On the 28th of May 2013, a group of 40 excited boys boarded a bus that would take them on the trip of a lifetime to explore and discover one of Australia’s most beautiful features, the Kosciuszko National Park and the Snowy Mountain Range. This is a portfolio highlighted the different things that we have learnt from this experience and the things that we will take away from it.
History of the People, Place and the Literature
Every summer for thousands of years, Aboriginal tribes would leave and cross their tribal boundaries, travel hundreds of kilometres and meet on the highest peaks of the mountains. They came from as far as the coasts of Victoria and South Australia to meet in the alpine region, performing celebratory intertribal corroborees, celebrating marriages, settling intertribal disputes and trading with each other. When it got cold again in the winter, the people would disperse, going back to their traditional areas.
The Australian Alps were home to Aboriginal people way before the 1800’s when European settlers discovered the area and laid claim to it. For thousands of years beforehand, the Aboriginal people passed through the Alps and made no obvious environmental impacts to the area. But, when European graziers arrived to the fertile soil in the Alps, they started to graze cattle and put up fences, destroying the natural flora and fauna. When gold was discovered in the Alps, it saw a surge in population that had long term environmental impacts to the area, such as the destruction of sphagnum moss that the corroboree frog uses as its habitat. Only until 20 years ago was cattle grazing banned in the Kosciuszko National Park by the NSW Government.
Many pieces of literature and poems have been written about the Snowy Mountain Range and the areas around it such as Jindabyne. For example, Banjo Paterson's 'Man from Snowy River' is a famous piece of Australian literature that outlines the beauty and the serenity of the natural environment. Another poem by Banjo Paterson called 'Brumby's Run’ is set in the area around the Snowy Mountain Range. Sydney Jephcott was an Australian who lived in the Snowy Mountains and he wrote a poem called 'Thredbo River'. Thredbo River is close to Jindabyne and Mt. Kosciusko and it is the river that Thredbo Village relies on.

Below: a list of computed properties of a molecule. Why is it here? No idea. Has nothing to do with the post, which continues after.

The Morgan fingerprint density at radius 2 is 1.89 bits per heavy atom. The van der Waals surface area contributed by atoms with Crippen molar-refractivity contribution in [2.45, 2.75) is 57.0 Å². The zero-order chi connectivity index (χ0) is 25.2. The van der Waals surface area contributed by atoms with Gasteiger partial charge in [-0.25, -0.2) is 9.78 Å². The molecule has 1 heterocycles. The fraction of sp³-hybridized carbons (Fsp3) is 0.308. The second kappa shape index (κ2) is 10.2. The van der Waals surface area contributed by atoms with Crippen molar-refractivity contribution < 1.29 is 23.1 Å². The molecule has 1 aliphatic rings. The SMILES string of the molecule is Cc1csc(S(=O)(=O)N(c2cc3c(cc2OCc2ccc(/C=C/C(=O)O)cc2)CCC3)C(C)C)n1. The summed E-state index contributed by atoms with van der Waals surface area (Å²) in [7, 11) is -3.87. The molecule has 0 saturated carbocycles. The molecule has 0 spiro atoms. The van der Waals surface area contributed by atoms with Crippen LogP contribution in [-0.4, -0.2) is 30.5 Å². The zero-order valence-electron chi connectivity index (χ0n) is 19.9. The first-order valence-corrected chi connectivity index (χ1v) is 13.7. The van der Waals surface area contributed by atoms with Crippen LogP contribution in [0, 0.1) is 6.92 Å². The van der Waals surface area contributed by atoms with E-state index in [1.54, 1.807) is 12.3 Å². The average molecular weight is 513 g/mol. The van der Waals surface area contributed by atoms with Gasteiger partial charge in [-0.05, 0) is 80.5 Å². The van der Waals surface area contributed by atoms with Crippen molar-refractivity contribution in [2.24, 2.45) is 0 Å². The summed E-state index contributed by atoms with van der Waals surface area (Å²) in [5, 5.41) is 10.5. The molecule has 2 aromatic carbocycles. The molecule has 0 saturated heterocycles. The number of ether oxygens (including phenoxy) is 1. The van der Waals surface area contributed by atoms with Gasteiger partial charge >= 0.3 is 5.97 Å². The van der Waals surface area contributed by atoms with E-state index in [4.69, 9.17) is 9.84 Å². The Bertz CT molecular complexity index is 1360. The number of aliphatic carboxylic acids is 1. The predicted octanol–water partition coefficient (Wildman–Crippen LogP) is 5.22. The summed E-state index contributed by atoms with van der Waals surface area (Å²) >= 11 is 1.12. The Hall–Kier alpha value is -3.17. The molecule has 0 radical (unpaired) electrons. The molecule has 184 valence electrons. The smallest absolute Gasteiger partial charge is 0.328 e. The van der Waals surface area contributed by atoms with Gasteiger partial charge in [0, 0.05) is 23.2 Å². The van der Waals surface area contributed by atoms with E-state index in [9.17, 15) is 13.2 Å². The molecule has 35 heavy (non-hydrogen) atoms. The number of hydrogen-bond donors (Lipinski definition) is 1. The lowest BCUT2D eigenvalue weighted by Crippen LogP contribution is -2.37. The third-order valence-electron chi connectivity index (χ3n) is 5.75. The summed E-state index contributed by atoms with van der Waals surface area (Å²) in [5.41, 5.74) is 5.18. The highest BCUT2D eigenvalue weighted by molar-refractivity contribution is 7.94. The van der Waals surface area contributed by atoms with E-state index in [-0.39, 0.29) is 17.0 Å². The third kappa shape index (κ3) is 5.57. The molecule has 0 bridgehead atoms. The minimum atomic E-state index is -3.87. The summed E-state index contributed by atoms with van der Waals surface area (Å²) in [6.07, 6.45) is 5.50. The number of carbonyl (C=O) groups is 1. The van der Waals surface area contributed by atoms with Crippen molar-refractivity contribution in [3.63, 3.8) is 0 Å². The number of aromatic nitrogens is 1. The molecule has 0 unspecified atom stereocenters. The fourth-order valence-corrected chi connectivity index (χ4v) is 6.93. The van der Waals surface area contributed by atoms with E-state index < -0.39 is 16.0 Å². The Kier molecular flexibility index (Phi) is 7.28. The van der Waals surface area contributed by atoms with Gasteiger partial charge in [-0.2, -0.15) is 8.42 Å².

Flora and Fauna
During the summer, colourful flowers wild flowers carpet the area while in the winter there is a landscape blanketed by snow. Most plants are long lived perennials and these are able to winter-over under the snow. The most obvious plants during winter are the native Snow Gums. Their low, broad branches are able to bend under the weight of winter snow. The wildflowers in summer produce a tapestry of colour in white, yellow, purple and orange. Groups of enthusiasts introduced brown and rainbow trout to the fast flowing streams of the Snowies in the late 19th century. Since then this fish has prospered, especially in the dams which attract thousands of anglers each year. The Mountain Galaxia is a native fish which averages only about 13cm in length, and survives in the smaller streams above the treeline through its ability to jump out of the water and clamber up steep rocks and waterfalls. The native Corroboree frog lives in the wet and spongy sphagnum moss, which is under threat because of local hikers and limited amounts of water.
The Frog and the Lyrebird is an Aboriginal Dreamtime story from the region around the Snowy Mountains. Indigenous people believe in two forms of time; two parallel streams of activity. One is the daily objective activity, the other is an infinite spiritual cycle called the "dreamtime", more real than reality itself. Whatever happens in the dreamtime establishes the values, symbols, and laws of Aboriginal society. It was believed that some people of unusual spiritual powers had contact with the dreamtime.
The Snowy Mountains doesn’t have one specific group of indigenous